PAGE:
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Eurozone trashed

  • 16 November 2011

One does not have to be a fan of Silvio Berlusconi's sordid, and now crumbling, regime in Italy to see the madness of austerity that is stripping away the sovereignty of states through the eurozone.

That comes in light of Italy's own madness that saw debt rise to some of the highest levels in Europe, standing at a staggering 120 per cent of GDP. But to call 12 November, as many Italian protesters have done, a 'liberation day' of sorts is to misunderstand what exactly has happened.

History tells us that states whose sovereign existence is curtailed by economic intrusions collapse, regroup and strike back, all in various forms.

Some of these reactions can have devastating consequences to regional security. When the German economy was made the target of occupation measures by the Allies after the First World War, sovereignty was circumscribed in a manner that provided ready political capital for extremist parties to support. It did not take long for the jackboot to start marching through the Ruhr.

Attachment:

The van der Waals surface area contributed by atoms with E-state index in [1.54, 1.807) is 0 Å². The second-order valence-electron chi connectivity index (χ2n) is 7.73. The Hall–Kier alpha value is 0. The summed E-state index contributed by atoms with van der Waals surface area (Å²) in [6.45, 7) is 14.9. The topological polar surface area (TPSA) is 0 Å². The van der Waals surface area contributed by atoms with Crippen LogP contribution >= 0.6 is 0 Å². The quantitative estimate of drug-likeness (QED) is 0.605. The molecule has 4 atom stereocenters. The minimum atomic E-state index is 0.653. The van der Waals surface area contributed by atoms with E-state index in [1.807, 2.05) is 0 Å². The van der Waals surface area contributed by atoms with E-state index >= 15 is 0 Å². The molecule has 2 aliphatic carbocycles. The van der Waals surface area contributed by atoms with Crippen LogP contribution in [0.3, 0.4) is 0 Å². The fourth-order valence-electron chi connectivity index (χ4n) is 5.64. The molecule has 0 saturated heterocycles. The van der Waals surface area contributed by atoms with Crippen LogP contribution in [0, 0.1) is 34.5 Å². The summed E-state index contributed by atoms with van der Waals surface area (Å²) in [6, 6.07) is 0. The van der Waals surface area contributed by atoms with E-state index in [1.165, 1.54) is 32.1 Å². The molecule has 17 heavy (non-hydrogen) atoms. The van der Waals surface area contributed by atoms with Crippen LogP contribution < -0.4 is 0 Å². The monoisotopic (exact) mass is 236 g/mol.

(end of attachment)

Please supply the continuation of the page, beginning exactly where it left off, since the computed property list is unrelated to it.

The unravelling of the eurozone suggests the emergence of European states who will either be peripheral to the currency policy in the zone, or outside it. In being placed on the outer in such stark fashion, a new type of 'clipped' sovereignty is emerging. The elected parliamentarian is gradually becoming irrelevant, at the mercy of a new technocratic order inimical to democracy.

What we are seeing is another addition to the armoury of those who wish to see sovereignty further reduced, qualified and circumscribed. With the language of 'human security' comes the language of interference where human rights are deemed to have been abused. If a government abuses its own people, intervention can, and has taken place through the UN Security Council.

While the UN Charter acknowledges the core idea of state borders and sovereignty, it has been pecked away over the years. The financial crisis further handicaps state autonomy, pegging policy to an externally dictated austerity regime.

Writing for the Guardian, journalist Giuliano Ferrara made the point graphically and accurately that bond yields were being used 'like armoured cars' to strike at democracy. The League's interior minister Roberto Maroni saw the line from Brussels as being distinctly anti-democratic. 'I don't think there